Dempsey Boosts Harvard Women's Hockey Past Big Red
A victory against Cornell had eluded the Crimson women’s hockey team for almost four years, a drought dating back to the end of 2008. The Big Red has held undisputed top-dog position in the ECAC conference since then, with three championships in the last three years.
Co-captain Jillian Dempsey and the other Harvard seniors had never beaten Cornell.
The Crimson has always seemed one step behind the Big Red; they came in second to the Big Red in consecutive seasons, dropping close games each year.
From the outset, it seemed like the 2012 season was destined to continue down the same path, as Cornell came into the year as the pick to repeat as conference champs and is currently nationally ranked at No. 2, right behind University of Minnesota.
But the trend would not continue this year, as Dempsey led her team to its first victory over Cornell in her career.
The 3-1 win came on a day when Big Red’s national ranking meant nothing, as it was outplayed and outgunned by a stronger Harvard squad.
“This was the one year, more than any year past, where I truly, truly believed that we had the talent and teamwork to do this,” Dempsey said. “If there was any doubt prior to the Cornell game that we were a good team, they’re all gone now because of the way we played. We know now what we’re capable of if we show up and play really hard and really well.”
Dempsey was directly responsible for a lot of the momentum that finally put the losing streak to an end. After only two minutes of playing time, the co-captain was able to get in front of goal after a scramble and nudge the puck past Cornell goaltender Lauren Slebodnick to put Harvard ahead early.
At the beginning of the third period, Dempsey strung a pass to teammate Kalley Armstrong on a breakaway to put the game at 2-1. Lots of forechecking and backchecking on both sides of the puck helped keep the Big Red from gaining momentum and staging a comeback.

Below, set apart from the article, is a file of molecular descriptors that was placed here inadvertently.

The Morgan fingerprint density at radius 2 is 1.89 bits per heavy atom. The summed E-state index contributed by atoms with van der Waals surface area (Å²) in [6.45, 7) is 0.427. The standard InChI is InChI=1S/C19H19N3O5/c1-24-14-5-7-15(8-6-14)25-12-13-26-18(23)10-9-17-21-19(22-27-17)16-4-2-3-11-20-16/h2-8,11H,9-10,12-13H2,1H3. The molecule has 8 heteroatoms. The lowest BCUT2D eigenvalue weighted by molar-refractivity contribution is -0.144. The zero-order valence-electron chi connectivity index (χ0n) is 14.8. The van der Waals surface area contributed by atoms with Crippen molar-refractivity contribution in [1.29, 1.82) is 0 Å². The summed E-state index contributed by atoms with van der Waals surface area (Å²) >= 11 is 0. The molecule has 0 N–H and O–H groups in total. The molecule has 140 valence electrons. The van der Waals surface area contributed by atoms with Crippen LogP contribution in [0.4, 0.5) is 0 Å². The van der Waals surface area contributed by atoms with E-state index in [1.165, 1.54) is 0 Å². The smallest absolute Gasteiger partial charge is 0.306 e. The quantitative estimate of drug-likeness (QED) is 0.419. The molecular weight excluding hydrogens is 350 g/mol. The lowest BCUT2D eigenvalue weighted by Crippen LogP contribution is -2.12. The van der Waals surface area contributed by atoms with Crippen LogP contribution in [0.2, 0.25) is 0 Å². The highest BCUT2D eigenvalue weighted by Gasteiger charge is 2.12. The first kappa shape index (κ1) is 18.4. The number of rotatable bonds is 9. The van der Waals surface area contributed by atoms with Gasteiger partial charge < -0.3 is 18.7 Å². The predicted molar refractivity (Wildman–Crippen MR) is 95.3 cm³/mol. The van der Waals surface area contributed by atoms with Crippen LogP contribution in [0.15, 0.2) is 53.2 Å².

“She’s the most consistent player on our team,” said teammate and fellow co-captain Laura Bellamy. “And she always brings it in. She brought it for the most important game of our season so far and definitely helped lead us to victory on Saturday. There’s really not much else we could ask from her at this point.”
The 2012 Patty Kazmaier Award nominee and ECAC first team selection was similarly impressive earlier in the weekend, when she tallied two assists to help put Harvard up, 4-1, over conference foes Colgate. With the two wins over the weekend, the Crimson advanced to 6-0 in conference play.
“[Dempsey] is the catalyst of our offense,” Harvard coach Katey Stone said. “She works so hard, she’s relentless, and she sets the tone for how things happen offensively.”
Dempsey played for the Team USA under-22 squad this summer in a best-of-three against Team Canada, which the USA swept.
The co-captain is able to bring that experience and leadership from a higher level of competitive play to the college team.
Dempsey currently sits with seven goals and eight assists in only seven games played and holds a team-high 15 points. Her +12 plus/minus on the ice is not only the best on team, but good enough for third-best in the league.
Impressive stat numbers are nothing new to Dempsey, who shined similarly last year as a junior. In 30 games played, the co-captain scored 27 goals with 21 assists and averaged a team-best 1.6 points per game. Her .9 goals-per-game average was sixth best in the country.
“I think [Dempsey] has improved steadily every year, and she keeps adding to her game,” Stone said. “She made a couple of huge defensive plays on Saturday night against Cornell, she backchecked hard, [and] played well offensively…. Things like that, the different pieces of her game, continue to improve and she continues to become a better player.”
Dempsey says it’s easy to work hard for her teammates and school when the motivation comes naturally.
“The one place I really want to be is on the ice, either at the rink or training for it,” she said. “I honestly love it so much, and that’s why I’m so motivated to keep training for it. It’s definitely going to have to be a part of my life, in one way or another, for as long as I can.”